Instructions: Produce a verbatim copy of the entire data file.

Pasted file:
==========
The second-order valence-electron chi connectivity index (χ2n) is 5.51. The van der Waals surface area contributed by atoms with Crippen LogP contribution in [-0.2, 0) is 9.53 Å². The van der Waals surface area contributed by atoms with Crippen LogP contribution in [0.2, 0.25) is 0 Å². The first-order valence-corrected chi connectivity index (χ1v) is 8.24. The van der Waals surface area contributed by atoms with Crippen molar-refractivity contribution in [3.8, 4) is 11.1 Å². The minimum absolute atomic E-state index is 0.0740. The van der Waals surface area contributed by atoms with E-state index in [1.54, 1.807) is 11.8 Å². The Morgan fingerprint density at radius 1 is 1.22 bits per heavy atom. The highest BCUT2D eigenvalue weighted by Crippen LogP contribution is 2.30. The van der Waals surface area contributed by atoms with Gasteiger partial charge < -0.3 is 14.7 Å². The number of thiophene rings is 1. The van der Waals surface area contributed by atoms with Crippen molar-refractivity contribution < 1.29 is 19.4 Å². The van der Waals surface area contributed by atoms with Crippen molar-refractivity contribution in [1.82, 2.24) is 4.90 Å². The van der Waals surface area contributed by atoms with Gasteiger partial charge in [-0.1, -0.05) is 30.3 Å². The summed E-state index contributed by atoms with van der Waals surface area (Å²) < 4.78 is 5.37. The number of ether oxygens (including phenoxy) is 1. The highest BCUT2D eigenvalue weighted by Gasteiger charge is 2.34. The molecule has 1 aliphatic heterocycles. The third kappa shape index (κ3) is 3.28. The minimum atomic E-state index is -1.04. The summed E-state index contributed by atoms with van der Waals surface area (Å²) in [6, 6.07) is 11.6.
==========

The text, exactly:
The second-order valence-electron chi connectivity index (χ2n) is 5.51. The van der Waals surface area contributed by atoms with Crippen LogP contribution in [-0.2, 0) is 9.53 Å². The van der Waals surface area contributed by atoms with Crippen LogP contribution in [0.2, 0.25) is 0 Å². The first-order valence-corrected chi connectivity index (χ1v) is 8.24. The van der Waals surface area contributed by atoms with Crippen molar-refractivity contribution in [3.8, 4) is 11.1 Å². The minimum absolute atomic E-state index is 0.0740. The van der Waals surface area contributed by atoms with E-state index in [1.54, 1.807) is 11.8 Å². The Morgan fingerprint density at radius 1 is 1.22 bits per heavy atom. The highest BCUT2D eigenvalue weighted by Crippen LogP contribution is 2.30. The van der Waals surface area contributed by atoms with Gasteiger partial charge < -0.3 is 14.7 Å². The number of thiophene rings is 1. The van der Waals surface area contributed by atoms with Crippen molar-refractivity contribution < 1.29 is 19.4 Å². The van der Waals surface area contributed by atoms with Crippen molar-refractivity contribution in [1.82, 2.24) is 4.90 Å². The van der Waals surface area contributed by atoms with Gasteiger partial charge in [-0.1, -0.05) is 30.3 Å². The summed E-state index contributed by atoms with van der Waals surface area (Å²) < 4.78 is 5.37. The number of ether oxygens (including phenoxy) is 1. The highest BCUT2D eigenvalue weighted by Gasteiger charge is 2.34. The molecule has 1 aliphatic heterocycles. The third kappa shape index (κ3) is 3.28. The minimum atomic E-state index is -1.04. The summed E-state index contributed by atoms with van der Waals surface area (Å²) in [6, 6.07) is 11.6.